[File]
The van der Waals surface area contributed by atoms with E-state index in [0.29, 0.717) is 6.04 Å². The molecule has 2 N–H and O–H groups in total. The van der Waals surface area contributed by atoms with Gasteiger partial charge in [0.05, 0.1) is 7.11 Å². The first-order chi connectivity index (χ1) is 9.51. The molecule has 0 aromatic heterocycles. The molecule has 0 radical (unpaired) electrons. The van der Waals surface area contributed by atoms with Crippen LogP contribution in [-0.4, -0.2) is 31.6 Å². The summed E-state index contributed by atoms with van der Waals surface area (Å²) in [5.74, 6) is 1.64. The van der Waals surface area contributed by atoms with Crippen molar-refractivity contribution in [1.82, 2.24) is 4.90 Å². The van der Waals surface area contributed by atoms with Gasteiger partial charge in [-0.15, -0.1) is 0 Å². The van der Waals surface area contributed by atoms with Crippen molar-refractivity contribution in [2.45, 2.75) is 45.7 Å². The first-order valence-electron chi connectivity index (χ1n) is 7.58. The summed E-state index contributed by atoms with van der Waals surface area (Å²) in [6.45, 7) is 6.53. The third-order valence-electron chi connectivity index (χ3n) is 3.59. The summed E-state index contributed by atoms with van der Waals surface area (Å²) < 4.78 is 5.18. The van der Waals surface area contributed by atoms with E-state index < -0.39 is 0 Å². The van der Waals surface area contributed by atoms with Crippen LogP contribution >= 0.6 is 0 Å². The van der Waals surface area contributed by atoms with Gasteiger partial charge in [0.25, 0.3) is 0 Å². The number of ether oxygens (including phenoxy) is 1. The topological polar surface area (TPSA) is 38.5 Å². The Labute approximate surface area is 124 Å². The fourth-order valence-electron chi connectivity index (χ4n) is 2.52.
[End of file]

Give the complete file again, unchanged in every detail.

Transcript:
The van der Waals surface area contributed by atoms with E-state index in [0.29, 0.717) is 6.04 Å². The molecule has 2 N–H and O–H groups in total. The van der Waals surface area contributed by atoms with Gasteiger partial charge in [0.05, 0.1) is 7.11 Å². The first-order chi connectivity index (χ1) is 9.51. The molecule has 0 aromatic heterocycles. The molecule has 0 radical (unpaired) electrons. The van der Waals surface area contributed by atoms with Crippen LogP contribution in [-0.4, -0.2) is 31.6 Å². The summed E-state index contributed by atoms with van der Waals surface area (Å²) in [5.74, 6) is 1.64. The van der Waals surface area contributed by atoms with Crippen molar-refractivity contribution in [1.82, 2.24) is 4.90 Å². The van der Waals surface area contributed by atoms with Gasteiger partial charge in [-0.15, -0.1) is 0 Å². The van der Waals surface area contributed by atoms with Crippen molar-refractivity contribution in [2.45, 2.75) is 45.7 Å². The first-order valence-electron chi connectivity index (χ1n) is 7.58. The summed E-state index contributed by atoms with van der Waals surface area (Å²) in [6.45, 7) is 6.53. The third-order valence-electron chi connectivity index (χ3n) is 3.59. The summed E-state index contributed by atoms with van der Waals surface area (Å²) < 4.78 is 5.18. The van der Waals surface area contributed by atoms with E-state index < -0.39 is 0 Å². The van der Waals surface area contributed by atoms with Crippen LogP contribution >= 0.6 is 0 Å². The van der Waals surface area contributed by atoms with Gasteiger partial charge in [0.25, 0.3) is 0 Å². The number of ether oxygens (including phenoxy) is 1. The topological polar surface area (TPSA) is 38.5 Å². The Labute approximate surface area is 124 Å². The fourth-order valence-electron chi connectivity index (χ4n) is 2.52.